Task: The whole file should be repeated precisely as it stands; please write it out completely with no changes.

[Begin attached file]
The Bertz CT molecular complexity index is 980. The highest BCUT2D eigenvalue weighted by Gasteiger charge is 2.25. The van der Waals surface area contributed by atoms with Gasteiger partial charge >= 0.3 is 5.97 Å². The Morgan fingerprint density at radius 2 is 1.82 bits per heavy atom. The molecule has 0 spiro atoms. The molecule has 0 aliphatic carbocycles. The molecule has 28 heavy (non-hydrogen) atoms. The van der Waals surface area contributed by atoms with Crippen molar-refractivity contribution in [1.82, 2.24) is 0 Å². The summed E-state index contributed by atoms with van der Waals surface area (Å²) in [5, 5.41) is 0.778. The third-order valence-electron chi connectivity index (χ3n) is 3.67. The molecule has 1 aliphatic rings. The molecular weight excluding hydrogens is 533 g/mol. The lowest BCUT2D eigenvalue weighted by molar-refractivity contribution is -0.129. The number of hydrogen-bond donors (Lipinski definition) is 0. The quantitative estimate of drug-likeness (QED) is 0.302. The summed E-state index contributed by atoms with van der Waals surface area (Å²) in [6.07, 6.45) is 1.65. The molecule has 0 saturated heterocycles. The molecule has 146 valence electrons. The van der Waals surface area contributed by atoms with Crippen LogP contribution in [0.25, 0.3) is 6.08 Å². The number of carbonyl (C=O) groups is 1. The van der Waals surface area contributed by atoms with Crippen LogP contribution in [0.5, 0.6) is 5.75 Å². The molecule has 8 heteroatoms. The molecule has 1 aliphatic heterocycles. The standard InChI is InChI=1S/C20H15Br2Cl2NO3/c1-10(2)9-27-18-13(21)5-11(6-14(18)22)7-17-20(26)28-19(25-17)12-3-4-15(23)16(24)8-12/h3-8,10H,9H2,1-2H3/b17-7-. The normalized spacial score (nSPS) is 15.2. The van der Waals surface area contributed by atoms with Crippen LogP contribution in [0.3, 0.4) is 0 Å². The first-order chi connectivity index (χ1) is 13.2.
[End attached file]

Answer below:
The Bertz CT molecular complexity index is 980. The highest BCUT2D eigenvalue weighted by Gasteiger charge is 2.25. The van der Waals surface area contributed by atoms with Gasteiger partial charge >= 0.3 is 5.97 Å². The Morgan fingerprint density at radius 2 is 1.82 bits per heavy atom. The molecule has 0 spiro atoms. The molecule has 0 aliphatic carbocycles. The molecule has 28 heavy (non-hydrogen) atoms. The van der Waals surface area contributed by atoms with Crippen molar-refractivity contribution in [1.82, 2.24) is 0 Å². The summed E-state index contributed by atoms with van der Waals surface area (Å²) in [5, 5.41) is 0.778. The third-order valence-electron chi connectivity index (χ3n) is 3.67. The molecule has 1 aliphatic rings. The molecular weight excluding hydrogens is 533 g/mol. The lowest BCUT2D eigenvalue weighted by molar-refractivity contribution is -0.129. The number of hydrogen-bond donors (Lipinski definition) is 0. The quantitative estimate of drug-likeness (QED) is 0.302. The summed E-state index contributed by atoms with van der Waals surface area (Å²) in [6.07, 6.45) is 1.65. The molecule has 0 saturated heterocycles. The molecule has 146 valence electrons. The van der Waals surface area contributed by atoms with Crippen LogP contribution in [0.25, 0.3) is 6.08 Å². The number of carbonyl (C=O) groups is 1. The van der Waals surface area contributed by atoms with Crippen LogP contribution in [0.5, 0.6) is 5.75 Å². The molecule has 8 heteroatoms. The molecule has 1 aliphatic heterocycles. The standard InChI is InChI=1S/C20H15Br2Cl2NO3/c1-10(2)9-27-18-13(21)5-11(6-14(18)22)7-17-20(26)28-19(25-17)12-3-4-15(23)16(24)8-12/h3-8,10H,9H2,1-2H3/b17-7-. The normalized spacial score (nSPS) is 15.2. The van der Waals surface area contributed by atoms with Crippen LogP contribution in [0.3, 0.4) is 0 Å². The first-order chi connectivity index (χ1) is 13.2.